Trucks coming through town as a result of detour, and piling station is closed due to a project as well
As far as the calendar and harvest schedule go, we’re in the midst of a typical American Crystal Sugar pre-pile sugar beet campaign, with farmers/shareholders bringing in enough beets from their fields to get the factories in Crookston and elsewhere in the region up and running in advance of the full hauling campaign, which will commence, as usual, on Oct. 1.
But nothing else about the 2018 pre-pile in Crookston is typical. The increased visibility of trucks loaded with sugar beets coming through downtown Crookston has prompted some people to wonder if the full hauling campaign has commenced several weeks earlier than usual this year.
It has not, Jeff Schweitzer, American Crystal Sugar public relations manager, confirmed to the Times. The current truck traffic is due solely to the pre-pile harvest, he said.
“Since it is pre-pile, we have set operating hours and do not accept beets 24 hours a day,” Schweitzer explained. “Some shareholders are ahead of our operating hours with their beet deliveries.”
Trucks loaded with sugar beets are coming through town because the Highway 75 bypass bridge is closed until the end of September due to a repair/improvement project totaling just under $4 million. Traffic is being detoured through downtown Crookston as a result.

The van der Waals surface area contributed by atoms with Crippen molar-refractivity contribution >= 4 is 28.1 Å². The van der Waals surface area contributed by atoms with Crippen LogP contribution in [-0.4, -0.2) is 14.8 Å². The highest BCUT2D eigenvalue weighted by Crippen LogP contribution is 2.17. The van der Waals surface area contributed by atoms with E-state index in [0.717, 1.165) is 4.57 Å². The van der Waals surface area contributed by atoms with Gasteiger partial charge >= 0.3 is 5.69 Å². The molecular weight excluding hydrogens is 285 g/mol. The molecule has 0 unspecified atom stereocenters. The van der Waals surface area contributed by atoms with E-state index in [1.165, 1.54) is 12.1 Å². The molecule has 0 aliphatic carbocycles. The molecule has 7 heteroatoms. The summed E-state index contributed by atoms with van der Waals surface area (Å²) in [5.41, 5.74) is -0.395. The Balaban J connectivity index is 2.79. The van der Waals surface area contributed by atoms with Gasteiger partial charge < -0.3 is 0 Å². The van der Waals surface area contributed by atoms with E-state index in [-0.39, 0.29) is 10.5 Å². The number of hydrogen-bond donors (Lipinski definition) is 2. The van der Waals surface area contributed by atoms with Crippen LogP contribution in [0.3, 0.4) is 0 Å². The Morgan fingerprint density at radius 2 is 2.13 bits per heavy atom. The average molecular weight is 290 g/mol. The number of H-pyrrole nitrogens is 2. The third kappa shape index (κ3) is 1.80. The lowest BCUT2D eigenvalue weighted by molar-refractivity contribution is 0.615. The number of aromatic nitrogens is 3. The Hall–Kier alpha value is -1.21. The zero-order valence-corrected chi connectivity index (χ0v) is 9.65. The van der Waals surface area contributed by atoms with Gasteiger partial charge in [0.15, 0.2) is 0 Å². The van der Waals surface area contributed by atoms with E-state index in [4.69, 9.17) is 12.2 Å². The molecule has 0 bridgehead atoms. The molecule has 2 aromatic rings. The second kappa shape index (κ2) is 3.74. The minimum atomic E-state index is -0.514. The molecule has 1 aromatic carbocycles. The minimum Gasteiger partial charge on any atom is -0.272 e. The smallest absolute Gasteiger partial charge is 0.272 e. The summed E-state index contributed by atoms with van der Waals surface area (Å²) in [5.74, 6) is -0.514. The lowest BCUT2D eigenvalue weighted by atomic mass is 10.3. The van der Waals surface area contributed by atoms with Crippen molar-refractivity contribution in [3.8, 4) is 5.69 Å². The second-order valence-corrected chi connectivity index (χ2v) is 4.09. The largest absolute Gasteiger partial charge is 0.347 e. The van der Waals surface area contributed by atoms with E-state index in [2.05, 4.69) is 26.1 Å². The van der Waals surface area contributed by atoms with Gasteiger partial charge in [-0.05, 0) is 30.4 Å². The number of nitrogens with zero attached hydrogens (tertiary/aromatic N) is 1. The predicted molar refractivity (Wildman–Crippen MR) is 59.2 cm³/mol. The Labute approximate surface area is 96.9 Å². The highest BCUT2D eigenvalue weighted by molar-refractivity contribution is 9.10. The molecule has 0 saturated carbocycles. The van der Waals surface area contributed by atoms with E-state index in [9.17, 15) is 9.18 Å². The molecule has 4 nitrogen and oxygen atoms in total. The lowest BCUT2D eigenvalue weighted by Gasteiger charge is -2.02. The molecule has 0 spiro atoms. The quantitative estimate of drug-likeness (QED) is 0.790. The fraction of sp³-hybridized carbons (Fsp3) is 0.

Things aren’t typical at Crookston’s American Crystal Sugar factory, either. A project at the piling station south of the factory on the south side of Polk County Highway 9 is closed while a repair/improvement project largely involving concrete work is in process. As a result, loaded trucks at the busiest times are forming two lines along the north shoulder of Highway 9, waiting to unload at the factory instead of the piling station across the road, and Thursday morning they were lined up that way all the to the intersection of Highway 75, with the line spilling onto the Highway 75 shoulder as well. A few loaded trucks also were waiting for their turn to unload on the north shoulder of Highway 9.
As far as the bypass bridge project schedule goes, if things remain on track, the bridge should be reopened to traffic right around the time the full beet hauling campaign begins Oct. 1.